WASHINGTON – It was an article of faith among conservatives before Sen. Barack Obama became president, and has persisted through his re-election: America’s first black president and the supposedly liberal mainstream media enjoy a veritable love fest.
The reality, at least among those who cover the president, has been quite a bit different. Reporters have grumbled for several years about being ignored, dismissed and even insulted by White House press officials. More than usual, the White House’s relationship with the press corps has been marked by simmering tension and even mutual contempt.
And now the temperature has been raised to a boil.
The Justice Department’s revelation that it secretly subpoenaed the Associated Press’ phone records in order to hunt down the source of a national security leak has elicited nearly unanimous criticism and condemnation of the department’s action from news organizations.
The media’s united front was spelled out in a letter Tuesday to Attorney General Eric Holder by the Reporters Committee for Freedom of the Press, a group that includes the major television networks, magazine publishers and newspapers. It called the government’s subpoena of the AP records “an overreaching dragnet” by the department and demanded the return of phone logs.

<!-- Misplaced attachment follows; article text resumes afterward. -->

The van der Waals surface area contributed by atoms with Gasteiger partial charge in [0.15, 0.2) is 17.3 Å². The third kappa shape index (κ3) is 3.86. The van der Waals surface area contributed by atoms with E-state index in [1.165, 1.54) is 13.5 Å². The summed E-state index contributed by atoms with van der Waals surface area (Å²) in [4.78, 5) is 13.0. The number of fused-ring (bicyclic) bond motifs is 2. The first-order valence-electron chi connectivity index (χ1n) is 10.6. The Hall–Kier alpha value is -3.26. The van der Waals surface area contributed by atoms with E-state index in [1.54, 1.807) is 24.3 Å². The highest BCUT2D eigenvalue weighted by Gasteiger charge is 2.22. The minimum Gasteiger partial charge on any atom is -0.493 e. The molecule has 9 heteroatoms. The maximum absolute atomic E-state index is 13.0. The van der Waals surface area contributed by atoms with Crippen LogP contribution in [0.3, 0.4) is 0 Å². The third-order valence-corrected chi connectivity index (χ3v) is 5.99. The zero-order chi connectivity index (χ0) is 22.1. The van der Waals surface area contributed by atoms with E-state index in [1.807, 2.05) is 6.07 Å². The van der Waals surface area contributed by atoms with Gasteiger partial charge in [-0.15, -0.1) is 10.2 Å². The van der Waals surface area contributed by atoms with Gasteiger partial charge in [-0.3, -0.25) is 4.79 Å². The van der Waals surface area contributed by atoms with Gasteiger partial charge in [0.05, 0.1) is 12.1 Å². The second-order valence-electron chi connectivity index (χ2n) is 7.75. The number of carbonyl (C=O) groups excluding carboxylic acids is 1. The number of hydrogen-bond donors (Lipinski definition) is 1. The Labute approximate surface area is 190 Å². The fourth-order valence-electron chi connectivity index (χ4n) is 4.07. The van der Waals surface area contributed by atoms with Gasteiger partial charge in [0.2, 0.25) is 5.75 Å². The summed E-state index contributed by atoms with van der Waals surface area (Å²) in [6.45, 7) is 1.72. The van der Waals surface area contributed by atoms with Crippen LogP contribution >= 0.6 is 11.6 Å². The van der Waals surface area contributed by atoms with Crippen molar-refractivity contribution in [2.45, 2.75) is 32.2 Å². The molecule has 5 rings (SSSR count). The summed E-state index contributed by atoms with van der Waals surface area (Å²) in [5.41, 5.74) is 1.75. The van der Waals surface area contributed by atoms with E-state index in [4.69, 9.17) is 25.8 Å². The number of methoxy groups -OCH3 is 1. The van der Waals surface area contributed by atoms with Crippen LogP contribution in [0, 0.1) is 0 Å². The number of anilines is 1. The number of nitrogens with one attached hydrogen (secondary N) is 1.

“The scope of this action calls into question the very integrity of Department of Justice policies toward the press and its ability to balance, on its own, its police powers against the First Amendment rights of the news media and the public’s interest in reporting on all manner of government conduct, including matters touching on national security which lie at the heart of this case,” the letter read. The First Amendment to the U.S. Constitution protects freedom of speech and the press.
Despite the conservative portrayal of the press as Obama’s handmaiden, relations between reporters and the White House have never been sunny. Journalists have often been frustrated by what they see as a disdainful and belittling attitude toward them by members of the White House’s communications office, headed by Dan Pfeiffer.
Many White House journalists have been on the receiving end of scathing assessments of their work from White House press officials, replete with four-letter words and an occasional shouting match. Some have characterized it as a tactic to nudge them into accepting the administration’s view.
Reporters also have resented being bypassed as the White House takes its message directly to the public via social media, blogs and its website.
“This is a White House that tries as much as possible through digital media to cover itself,” said Scott Wilson, The Washington Post’s veteran White House correspondent. However, he added, “in a time of scandal, the independent media becomes much more important to them.”